Climate change is now bringing more frequent, higher intensity droughts and floods, reducing already scare water supplies. Lack of water poses a serious threat to the health, wellbeing and livelihoods of farming and pastoral communities and limits Somalia’s overall economic and social development. Women in rural areas are particularly vulnerable.

Working with a range of development partners, as well as traditional leaders, women’s groups, local NGOs and community-based organizations, this four-year project (2019-2023) aims to increase Somalia’s capacity to manage water resources sustainably in order to build the climate resilience of rural communities.

The project focuses on:

  • National policy reform and development of integrated water resource management (IWRM)
  • Capacity-building at the national, state, district and local levels
  • Infrastructure for improved climate and water monitoring
  • Capture and sharing of best practices on IWRM.


The project will also provide training for pastoralists and small-scale farmers, men and women, on how to sustainably produce farming and livestock products.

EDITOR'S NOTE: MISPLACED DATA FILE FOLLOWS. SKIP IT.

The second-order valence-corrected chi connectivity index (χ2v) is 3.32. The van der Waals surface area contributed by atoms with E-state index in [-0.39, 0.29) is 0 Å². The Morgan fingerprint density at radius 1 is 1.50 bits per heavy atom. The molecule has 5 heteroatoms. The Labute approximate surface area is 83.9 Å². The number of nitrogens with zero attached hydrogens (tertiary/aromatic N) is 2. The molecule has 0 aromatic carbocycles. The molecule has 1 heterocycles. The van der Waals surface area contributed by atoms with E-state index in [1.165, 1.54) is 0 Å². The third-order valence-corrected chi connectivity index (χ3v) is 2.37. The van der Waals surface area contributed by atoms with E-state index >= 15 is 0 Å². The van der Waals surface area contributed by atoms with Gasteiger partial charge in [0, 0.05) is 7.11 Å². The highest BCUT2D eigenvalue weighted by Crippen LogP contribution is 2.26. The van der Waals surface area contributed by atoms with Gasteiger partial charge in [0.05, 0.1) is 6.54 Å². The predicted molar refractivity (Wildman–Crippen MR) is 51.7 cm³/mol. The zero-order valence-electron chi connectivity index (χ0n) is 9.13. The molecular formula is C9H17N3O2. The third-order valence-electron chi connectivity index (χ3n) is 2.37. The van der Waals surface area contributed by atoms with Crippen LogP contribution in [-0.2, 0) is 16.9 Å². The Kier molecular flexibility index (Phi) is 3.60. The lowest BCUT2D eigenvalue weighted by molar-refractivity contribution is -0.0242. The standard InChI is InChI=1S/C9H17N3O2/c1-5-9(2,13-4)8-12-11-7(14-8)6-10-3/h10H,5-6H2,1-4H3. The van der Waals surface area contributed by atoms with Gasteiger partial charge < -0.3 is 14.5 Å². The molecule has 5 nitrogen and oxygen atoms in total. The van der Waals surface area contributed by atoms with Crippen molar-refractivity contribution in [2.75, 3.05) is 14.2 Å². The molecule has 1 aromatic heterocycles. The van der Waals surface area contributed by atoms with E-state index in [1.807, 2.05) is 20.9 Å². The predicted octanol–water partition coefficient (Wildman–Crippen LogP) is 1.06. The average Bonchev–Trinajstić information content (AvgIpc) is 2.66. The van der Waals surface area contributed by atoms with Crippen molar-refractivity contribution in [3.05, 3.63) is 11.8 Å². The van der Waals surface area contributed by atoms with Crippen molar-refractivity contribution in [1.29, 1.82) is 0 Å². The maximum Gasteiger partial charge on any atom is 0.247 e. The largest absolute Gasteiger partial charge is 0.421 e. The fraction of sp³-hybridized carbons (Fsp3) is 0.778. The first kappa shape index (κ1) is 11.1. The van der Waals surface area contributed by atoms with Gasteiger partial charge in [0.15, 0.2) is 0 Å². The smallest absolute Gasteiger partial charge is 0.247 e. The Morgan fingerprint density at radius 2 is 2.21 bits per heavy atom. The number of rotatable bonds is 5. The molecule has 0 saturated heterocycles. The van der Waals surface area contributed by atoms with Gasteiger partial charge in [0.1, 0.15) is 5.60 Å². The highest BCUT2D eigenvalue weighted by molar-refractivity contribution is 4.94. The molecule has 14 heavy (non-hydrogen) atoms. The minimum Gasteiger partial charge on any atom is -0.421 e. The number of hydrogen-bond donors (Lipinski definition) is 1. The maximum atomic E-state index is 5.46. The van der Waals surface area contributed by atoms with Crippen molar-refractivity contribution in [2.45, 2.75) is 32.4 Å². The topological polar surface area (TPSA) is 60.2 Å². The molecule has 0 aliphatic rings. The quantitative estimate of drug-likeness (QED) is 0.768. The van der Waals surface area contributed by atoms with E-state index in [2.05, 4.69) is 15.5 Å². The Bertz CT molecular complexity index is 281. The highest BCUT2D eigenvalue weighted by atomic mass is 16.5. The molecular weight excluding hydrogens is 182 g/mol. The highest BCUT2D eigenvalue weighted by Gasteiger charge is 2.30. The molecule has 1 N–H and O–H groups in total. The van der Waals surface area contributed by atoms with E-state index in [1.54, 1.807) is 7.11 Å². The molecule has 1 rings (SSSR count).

Project Details

July 2019
GEF CEO endorsement

Water scarcity is a serious threat to Somalia, hindering economic and social development. Throughout the country, surface water and groundwater reserves are decreasing, while the frequency of droughts and floods is on the rise.

In response, this project directly supports integrated water resources development and management for over 360,000 farmers and pastoralists.

The development of a multi-sectorial IWRM Strategy conbined with technical and operational capacity development will support Somalia in planning sustainable water resources development schemes for all states down to the local level, particularly for states that formed as recently as 2015 and 2016.

The project will invest in monitoring infrastructure, including automatic weather stations, manual rain gauges, synoptic stations and radar river-level sensors, which will provide critical data for early warning dissemination in both arid regions and in key river basins to improve water resources management and contingency planning for farmers and pastoralists, including nomadic pastoralists. Currently the government lacks the capacity to put out timely early warnings and accurate hydrological information to support communities in the efficient and economic management of water.

Water mobilization from a diversified source of groundwater and surface water sources as well as construction of water diversion infrastructure will promote rural water supply and increased resilience in flood-prone areas. The resilience of rural populations  will be further enforced by enabling them to exploit their agro-pastoral value chains and increase their asset bases.